7. You are fortifying the wiring within your brain. You found connections to your strength in the past, and now you are going back and reinforcing those connections, enhancing the strongest part of you. Your brain will never be the same. Each time you flex these mind-muscles, they become wired together even more. Try to see this within your mind's eye. Take as long as you would like to do this work, going through your mind and forging more connections with your source of strength. 
  8. Take ten more breaths to become aware that your meditation is reaching its conclusion. Draw these breaths deep into the energetic body. Then, refocus on the physical body, where it sits or lies, and move it gently. 
  9. You are now ready to go about your day as a stronger, clearer person.


Try this meditation at least once this week. Remember, the more often you seek out your mental strength, the more you fortify your connection with it. In brain science and therapy, we use the saying, "Neurons that fire together wire together." The act of meditating will always enhance the mind-brain connection. With this meditation, you are turning on connections to build a mind-brain network set up for strength.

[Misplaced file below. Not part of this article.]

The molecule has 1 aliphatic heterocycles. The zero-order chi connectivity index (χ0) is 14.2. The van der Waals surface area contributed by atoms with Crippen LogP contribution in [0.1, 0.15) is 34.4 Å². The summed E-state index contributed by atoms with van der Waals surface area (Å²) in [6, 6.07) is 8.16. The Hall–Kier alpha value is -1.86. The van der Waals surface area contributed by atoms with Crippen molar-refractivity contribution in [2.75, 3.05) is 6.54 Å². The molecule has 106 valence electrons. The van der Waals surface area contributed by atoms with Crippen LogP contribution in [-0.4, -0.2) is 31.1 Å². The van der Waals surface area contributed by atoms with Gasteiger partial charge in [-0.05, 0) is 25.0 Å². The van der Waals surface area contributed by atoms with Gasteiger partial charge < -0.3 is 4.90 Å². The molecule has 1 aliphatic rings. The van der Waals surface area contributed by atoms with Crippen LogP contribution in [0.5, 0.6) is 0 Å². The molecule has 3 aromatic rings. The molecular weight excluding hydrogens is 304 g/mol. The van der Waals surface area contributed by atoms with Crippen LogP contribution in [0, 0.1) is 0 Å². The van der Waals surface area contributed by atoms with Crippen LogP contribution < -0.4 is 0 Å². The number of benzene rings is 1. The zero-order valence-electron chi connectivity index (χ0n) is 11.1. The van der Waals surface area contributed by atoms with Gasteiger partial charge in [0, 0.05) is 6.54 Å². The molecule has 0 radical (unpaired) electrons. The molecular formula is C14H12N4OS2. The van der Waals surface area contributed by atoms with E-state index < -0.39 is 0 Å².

1. Hanson, Rick, Buddha's Brain: The Practical Neuroscience of Happiness, Love, and Wisdom (New Harbinger Publications, 2009).
2. Mukti Yoga School Teacher's Manual.


In case you missed it:

Weekly Work-In: Week 1 - Create a Simple Daily Ritual for Body and Mind

Weekly Work-In: Week 2 – Create a Personal Affirmation That Works

Weekly Work-In: Week 3 - Create Balance in Your Life With the 5 Body Approach

Weekly Work-In: Week 4 - How to Support the Energetic Body

Weekly Work-In: Week 6 - Getting Past the Ego

Weekly Work-In: Week 7 - Following Your Bliss

Weekly Work-In: Week 8 - Use Your Visualization to Achieve Your Sports Goals


Photos courtesy of Shutterstock.

Kosha graphic by Torsrthidesen (Own work) [GFDL or CC-BY-SA-3.0-2.5-2.0-1.0], via Wikimedia Commons.